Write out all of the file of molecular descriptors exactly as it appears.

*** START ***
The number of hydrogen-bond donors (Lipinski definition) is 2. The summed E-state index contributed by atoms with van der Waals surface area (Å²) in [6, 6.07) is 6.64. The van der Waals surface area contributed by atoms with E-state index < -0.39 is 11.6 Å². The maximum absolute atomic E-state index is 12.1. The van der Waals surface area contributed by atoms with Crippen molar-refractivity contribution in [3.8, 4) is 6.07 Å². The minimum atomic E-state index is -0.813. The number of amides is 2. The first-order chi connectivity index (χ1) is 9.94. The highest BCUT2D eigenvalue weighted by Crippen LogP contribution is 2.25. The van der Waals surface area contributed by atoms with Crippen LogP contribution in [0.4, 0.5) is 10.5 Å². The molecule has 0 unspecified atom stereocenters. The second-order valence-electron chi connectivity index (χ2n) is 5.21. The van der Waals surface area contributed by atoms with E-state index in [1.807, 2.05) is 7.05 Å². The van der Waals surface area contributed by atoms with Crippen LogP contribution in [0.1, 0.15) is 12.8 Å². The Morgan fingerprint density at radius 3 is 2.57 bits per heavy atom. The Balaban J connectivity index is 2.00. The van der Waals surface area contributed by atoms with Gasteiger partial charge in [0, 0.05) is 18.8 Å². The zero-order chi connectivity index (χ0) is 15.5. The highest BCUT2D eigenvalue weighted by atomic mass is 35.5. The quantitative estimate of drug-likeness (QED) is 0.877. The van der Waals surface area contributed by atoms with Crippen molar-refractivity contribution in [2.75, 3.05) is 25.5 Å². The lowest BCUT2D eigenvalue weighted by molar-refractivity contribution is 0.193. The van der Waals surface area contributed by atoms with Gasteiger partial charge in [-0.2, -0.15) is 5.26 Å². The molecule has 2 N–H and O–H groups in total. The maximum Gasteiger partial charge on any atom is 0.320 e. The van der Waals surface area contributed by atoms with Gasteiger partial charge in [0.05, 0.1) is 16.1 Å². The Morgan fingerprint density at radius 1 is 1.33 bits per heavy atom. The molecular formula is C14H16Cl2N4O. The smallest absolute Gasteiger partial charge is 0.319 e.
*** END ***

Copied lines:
The number of hydrogen-bond donors (Lipinski definition) is 2. The summed E-state index contributed by atoms with van der Waals surface area (Å²) in [6, 6.07) is 6.64. The van der Waals surface area contributed by atoms with E-state index < -0.39 is 11.6 Å². The maximum absolute atomic E-state index is 12.1. The van der Waals surface area contributed by atoms with Crippen molar-refractivity contribution in [3.8, 4) is 6.07 Å². The minimum atomic E-state index is -0.813. The number of amides is 2. The first-order chi connectivity index (χ1) is 9.94. The highest BCUT2D eigenvalue weighted by Crippen LogP contribution is 2.25. The van der Waals surface area contributed by atoms with Crippen LogP contribution in [0.4, 0.5) is 10.5 Å². The molecule has 0 unspecified atom stereocenters. The second-order valence-electron chi connectivity index (χ2n) is 5.21. The van der Waals surface area contributed by atoms with E-state index in [1.807, 2.05) is 7.05 Å². The van der Waals surface area contributed by atoms with Crippen LogP contribution in [0.1, 0.15) is 12.8 Å². The Morgan fingerprint density at radius 3 is 2.57 bits per heavy atom. The Balaban J connectivity index is 2.00. The van der Waals surface area contributed by atoms with Gasteiger partial charge in [0, 0.05) is 18.8 Å². The zero-order chi connectivity index (χ0) is 15.5. The highest BCUT2D eigenvalue weighted by atomic mass is 35.5. The quantitative estimate of drug-likeness (QED) is 0.877. The van der Waals surface area contributed by atoms with Crippen molar-refractivity contribution in [2.75, 3.05) is 25.5 Å². The lowest BCUT2D eigenvalue weighted by molar-refractivity contribution is 0.193. The van der Waals surface area contributed by atoms with Gasteiger partial charge in [-0.2, -0.15) is 5.26 Å². The molecule has 2 N–H and O–H groups in total. The maximum Gasteiger partial charge on any atom is 0.320 e. The van der Waals surface area contributed by atoms with Gasteiger partial charge in [0.05, 0.1) is 16.1 Å². The Morgan fingerprint density at radius 1 is 1.33 bits per heavy atom. The molecular formula is C14H16Cl2N4O. The smallest absolute Gasteiger partial charge is 0.319 e.